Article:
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The trees wave a shadowy answer, and the rock frowns hollow and grim,
The path, ah! who has shown it, and which is the faithful guide ?
Here are the tombs of my kinsfolk, the first of an ancient name,
Ever I watch and worship; they sit with a marble face.
And the myriad idols around me, and the legion of muttering priests,
Shall I list to the word of the English, who come from the uttermost sea ?
The Secret, hath it been told you, and what is your message to me?"
I had thought, “ Perchance in the cities where the rulers of India dwell,
Is life, then, a dream and delusion, and where shall the dreamer awake?
Is there nought in the heaven above, whence the hail and the levin are hurled,
POPES AND CARDINALS.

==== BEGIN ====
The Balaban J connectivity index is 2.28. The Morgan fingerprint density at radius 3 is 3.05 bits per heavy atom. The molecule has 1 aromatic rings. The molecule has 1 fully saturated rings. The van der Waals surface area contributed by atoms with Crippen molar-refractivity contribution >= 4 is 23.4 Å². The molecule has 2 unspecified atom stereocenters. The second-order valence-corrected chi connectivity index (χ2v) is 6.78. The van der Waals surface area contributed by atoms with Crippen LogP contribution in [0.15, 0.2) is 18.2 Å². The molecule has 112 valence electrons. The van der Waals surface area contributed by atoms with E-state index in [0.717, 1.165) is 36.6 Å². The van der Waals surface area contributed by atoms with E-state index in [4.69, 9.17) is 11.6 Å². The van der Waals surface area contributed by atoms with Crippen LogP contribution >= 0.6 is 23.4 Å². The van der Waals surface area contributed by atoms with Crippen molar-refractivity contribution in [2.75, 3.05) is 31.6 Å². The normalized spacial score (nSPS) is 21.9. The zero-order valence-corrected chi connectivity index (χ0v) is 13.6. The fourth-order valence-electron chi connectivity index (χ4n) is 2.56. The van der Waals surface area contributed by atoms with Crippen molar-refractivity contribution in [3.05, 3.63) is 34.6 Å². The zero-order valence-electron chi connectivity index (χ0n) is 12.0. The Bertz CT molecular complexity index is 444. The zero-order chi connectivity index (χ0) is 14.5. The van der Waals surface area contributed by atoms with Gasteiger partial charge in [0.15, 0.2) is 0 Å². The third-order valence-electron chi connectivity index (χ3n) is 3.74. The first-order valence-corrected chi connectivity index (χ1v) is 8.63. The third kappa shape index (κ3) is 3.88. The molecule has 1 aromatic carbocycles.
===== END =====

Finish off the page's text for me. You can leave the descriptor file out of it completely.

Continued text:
It is one of the penalties of greatness occupant since the triple crown was in this world that a man in the position placed on his brows in St. Peter's, and of the Pope has, in his old age, to lie in some of them he has seen refilled more state-to see his career sketched in news- than once. papers and magazines--to know that he The Papacy itself is no longer what it is the subject of protocols, notes, and was. It is no longer, politically, one of declarations, that his demise is the topic the Powers of Europe. But the throne of discussion in all the chancelleries of of St. Peter still stands; St. Peter's sucEuropeto hear his conduct canvassed, cessor is still a sovereign, and is still enas the Times a few years ago canvassed titled to the pre-eminence of honor acthat of a Prime Minister, in the past corded to him of old by Catholic sovertense, even before he has perhaps seri- eigns, although Pius IX. has had to share ously thought of shuffling off this mortal the common fate of the crowd of grand coil, and now and then to have to assist dukes and duchesses whose rule reat his own obsequies, to overhear the produced in Italy a few years ago the candid criticism of friends and enemies English heptarchy; and to-day he is like alike over his grave, their speculations as the rest of the sovereigns de jure in the to who shall take his place when he is Almanach de Gothama king without a gone and what shall be done when he kingdom. Time has brought its bitterhas reached the end of the furrow; and ness even to him. He has survived his in the case of Pius IX. the criticism and own greatness, been shorn of almost all speculation have been particularly free his feathers, and reduced to a palace and and frank.